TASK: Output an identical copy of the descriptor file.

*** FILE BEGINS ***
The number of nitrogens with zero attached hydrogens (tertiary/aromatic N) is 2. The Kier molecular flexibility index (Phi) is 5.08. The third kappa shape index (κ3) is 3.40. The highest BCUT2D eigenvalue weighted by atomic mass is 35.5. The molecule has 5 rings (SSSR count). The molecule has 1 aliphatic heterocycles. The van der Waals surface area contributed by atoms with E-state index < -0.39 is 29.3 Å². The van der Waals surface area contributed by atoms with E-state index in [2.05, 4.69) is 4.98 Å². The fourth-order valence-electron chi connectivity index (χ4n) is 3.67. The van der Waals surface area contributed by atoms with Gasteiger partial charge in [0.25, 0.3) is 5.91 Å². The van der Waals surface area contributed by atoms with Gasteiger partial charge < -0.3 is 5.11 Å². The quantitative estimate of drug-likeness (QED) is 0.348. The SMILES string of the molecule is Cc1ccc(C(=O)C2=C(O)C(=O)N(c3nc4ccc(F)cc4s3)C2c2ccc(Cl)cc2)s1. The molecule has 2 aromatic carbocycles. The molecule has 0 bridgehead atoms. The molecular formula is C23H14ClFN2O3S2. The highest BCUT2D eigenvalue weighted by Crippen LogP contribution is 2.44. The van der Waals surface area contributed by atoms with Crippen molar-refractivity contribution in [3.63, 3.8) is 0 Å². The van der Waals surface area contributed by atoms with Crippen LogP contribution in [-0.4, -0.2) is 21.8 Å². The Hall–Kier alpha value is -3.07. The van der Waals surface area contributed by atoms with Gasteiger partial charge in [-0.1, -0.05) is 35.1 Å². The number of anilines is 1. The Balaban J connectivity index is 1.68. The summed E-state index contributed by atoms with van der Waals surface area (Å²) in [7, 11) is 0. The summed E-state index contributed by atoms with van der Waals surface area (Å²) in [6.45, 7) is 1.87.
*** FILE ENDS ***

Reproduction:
The number of nitrogens with zero attached hydrogens (tertiary/aromatic N) is 2. The Kier molecular flexibility index (Phi) is 5.08. The third kappa shape index (κ3) is 3.40. The highest BCUT2D eigenvalue weighted by atomic mass is 35.5. The molecule has 5 rings (SSSR count). The molecule has 1 aliphatic heterocycles. The van der Waals surface area contributed by atoms with E-state index < -0.39 is 29.3 Å². The van der Waals surface area contributed by atoms with E-state index in [2.05, 4.69) is 4.98 Å². The fourth-order valence-electron chi connectivity index (χ4n) is 3.67. The van der Waals surface area contributed by atoms with Gasteiger partial charge in [0.25, 0.3) is 5.91 Å². The van der Waals surface area contributed by atoms with Gasteiger partial charge < -0.3 is 5.11 Å². The quantitative estimate of drug-likeness (QED) is 0.348. The SMILES string of the molecule is Cc1ccc(C(=O)C2=C(O)C(=O)N(c3nc4ccc(F)cc4s3)C2c2ccc(Cl)cc2)s1. The molecule has 2 aromatic carbocycles. The molecule has 0 bridgehead atoms. The molecular formula is C23H14ClFN2O3S2. The highest BCUT2D eigenvalue weighted by Crippen LogP contribution is 2.44. The van der Waals surface area contributed by atoms with Crippen molar-refractivity contribution in [3.63, 3.8) is 0 Å². The van der Waals surface area contributed by atoms with Crippen LogP contribution in [-0.4, -0.2) is 21.8 Å². The Hall–Kier alpha value is -3.07. The van der Waals surface area contributed by atoms with Gasteiger partial charge in [-0.1, -0.05) is 35.1 Å². The number of anilines is 1. The Balaban J connectivity index is 1.68. The summed E-state index contributed by atoms with van der Waals surface area (Å²) in [7, 11) is 0. The summed E-state index contributed by atoms with van der Waals surface area (Å²) in [6.45, 7) is 1.87.